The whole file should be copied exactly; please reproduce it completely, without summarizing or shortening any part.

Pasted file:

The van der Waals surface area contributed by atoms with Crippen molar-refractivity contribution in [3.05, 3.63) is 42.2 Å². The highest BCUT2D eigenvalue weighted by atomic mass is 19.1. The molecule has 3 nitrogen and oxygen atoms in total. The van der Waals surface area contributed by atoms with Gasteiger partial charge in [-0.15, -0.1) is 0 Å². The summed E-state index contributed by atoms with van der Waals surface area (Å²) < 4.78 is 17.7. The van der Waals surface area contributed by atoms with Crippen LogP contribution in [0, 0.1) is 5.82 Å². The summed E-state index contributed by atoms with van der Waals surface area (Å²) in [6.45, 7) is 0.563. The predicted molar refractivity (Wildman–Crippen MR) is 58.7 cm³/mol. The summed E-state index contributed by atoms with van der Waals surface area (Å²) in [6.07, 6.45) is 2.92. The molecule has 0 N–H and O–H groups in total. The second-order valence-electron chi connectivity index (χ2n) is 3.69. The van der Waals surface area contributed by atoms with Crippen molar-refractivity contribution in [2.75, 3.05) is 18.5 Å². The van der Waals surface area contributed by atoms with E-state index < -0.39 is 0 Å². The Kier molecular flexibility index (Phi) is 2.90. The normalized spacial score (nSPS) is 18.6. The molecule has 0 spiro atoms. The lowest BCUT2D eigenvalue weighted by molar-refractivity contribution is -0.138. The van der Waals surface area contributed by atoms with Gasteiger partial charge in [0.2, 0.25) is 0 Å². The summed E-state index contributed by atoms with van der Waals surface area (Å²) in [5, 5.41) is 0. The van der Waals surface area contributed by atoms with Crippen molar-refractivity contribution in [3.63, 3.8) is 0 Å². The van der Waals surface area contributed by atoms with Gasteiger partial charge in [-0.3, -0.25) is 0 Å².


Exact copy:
The van der Waals surface area contributed by atoms with Crippen molar-refractivity contribution in [3.05, 3.63) is 42.2 Å². The highest BCUT2D eigenvalue weighted by atomic mass is 19.1. The molecule has 3 nitrogen and oxygen atoms in total. The van der Waals surface area contributed by atoms with Gasteiger partial charge in [-0.15, -0.1) is 0 Å². The summed E-state index contributed by atoms with van der Waals surface area (Å²) < 4.78 is 17.7. The van der Waals surface area contributed by atoms with Crippen LogP contribution in [0, 0.1) is 5.82 Å². The summed E-state index contributed by atoms with van der Waals surface area (Å²) in [6.45, 7) is 0.563. The predicted molar refractivity (Wildman–Crippen MR) is 58.7 cm³/mol. The summed E-state index contributed by atoms with van der Waals surface area (Å²) in [6.07, 6.45) is 2.92. The molecule has 0 N–H and O–H groups in total. The second-order valence-electron chi connectivity index (χ2n) is 3.69. The van der Waals surface area contributed by atoms with Crippen molar-refractivity contribution in [2.75, 3.05) is 18.5 Å². The van der Waals surface area contributed by atoms with E-state index < -0.39 is 0 Å². The Kier molecular flexibility index (Phi) is 2.90. The normalized spacial score (nSPS) is 18.6. The molecule has 0 spiro atoms. The lowest BCUT2D eigenvalue weighted by molar-refractivity contribution is -0.138. The van der Waals surface area contributed by atoms with Gasteiger partial charge in [0.2, 0.25) is 0 Å². The summed E-state index contributed by atoms with van der Waals surface area (Å²) in [5, 5.41) is 0. The van der Waals surface area contributed by atoms with Crippen molar-refractivity contribution in [3.63, 3.8) is 0 Å². The van der Waals surface area contributed by atoms with Gasteiger partial charge in [-0.3, -0.25) is 0 Å².